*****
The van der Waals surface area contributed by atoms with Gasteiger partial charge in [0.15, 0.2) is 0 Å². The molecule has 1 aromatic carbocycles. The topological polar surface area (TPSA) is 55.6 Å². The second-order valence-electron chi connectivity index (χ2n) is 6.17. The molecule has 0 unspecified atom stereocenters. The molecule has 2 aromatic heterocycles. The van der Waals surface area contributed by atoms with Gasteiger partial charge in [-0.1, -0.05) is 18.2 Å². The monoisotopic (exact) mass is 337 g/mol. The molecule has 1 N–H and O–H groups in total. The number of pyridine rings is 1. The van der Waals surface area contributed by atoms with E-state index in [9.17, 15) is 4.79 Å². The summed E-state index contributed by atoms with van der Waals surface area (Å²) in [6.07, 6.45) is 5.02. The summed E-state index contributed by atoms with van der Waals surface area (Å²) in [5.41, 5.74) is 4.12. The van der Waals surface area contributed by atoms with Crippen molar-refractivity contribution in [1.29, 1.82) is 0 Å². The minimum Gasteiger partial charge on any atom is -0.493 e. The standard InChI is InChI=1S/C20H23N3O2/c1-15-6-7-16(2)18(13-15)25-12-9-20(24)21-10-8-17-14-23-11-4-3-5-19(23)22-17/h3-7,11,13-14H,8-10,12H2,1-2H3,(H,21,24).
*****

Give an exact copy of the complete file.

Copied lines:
The van der Waals surface area contributed by atoms with Gasteiger partial charge in [0.15, 0.2) is 0 Å². The molecule has 1 aromatic carbocycles. The topological polar surface area (TPSA) is 55.6 Å². The second-order valence-electron chi connectivity index (χ2n) is 6.17. The molecule has 0 unspecified atom stereocenters. The molecule has 2 aromatic heterocycles. The van der Waals surface area contributed by atoms with Gasteiger partial charge in [-0.1, -0.05) is 18.2 Å². The monoisotopic (exact) mass is 337 g/mol. The molecule has 1 N–H and O–H groups in total. The number of pyridine rings is 1. The van der Waals surface area contributed by atoms with E-state index in [9.17, 15) is 4.79 Å². The summed E-state index contributed by atoms with van der Waals surface area (Å²) in [6.07, 6.45) is 5.02. The summed E-state index contributed by atoms with van der Waals surface area (Å²) in [5.41, 5.74) is 4.12. The van der Waals surface area contributed by atoms with Crippen molar-refractivity contribution in [1.29, 1.82) is 0 Å². The minimum Gasteiger partial charge on any atom is -0.493 e. The standard InChI is InChI=1S/C20H23N3O2/c1-15-6-7-16(2)18(13-15)25-12-9-20(24)21-10-8-17-14-23-11-4-3-5-19(23)22-17/h3-7,11,13-14H,8-10,12H2,1-2H3,(H,21,24).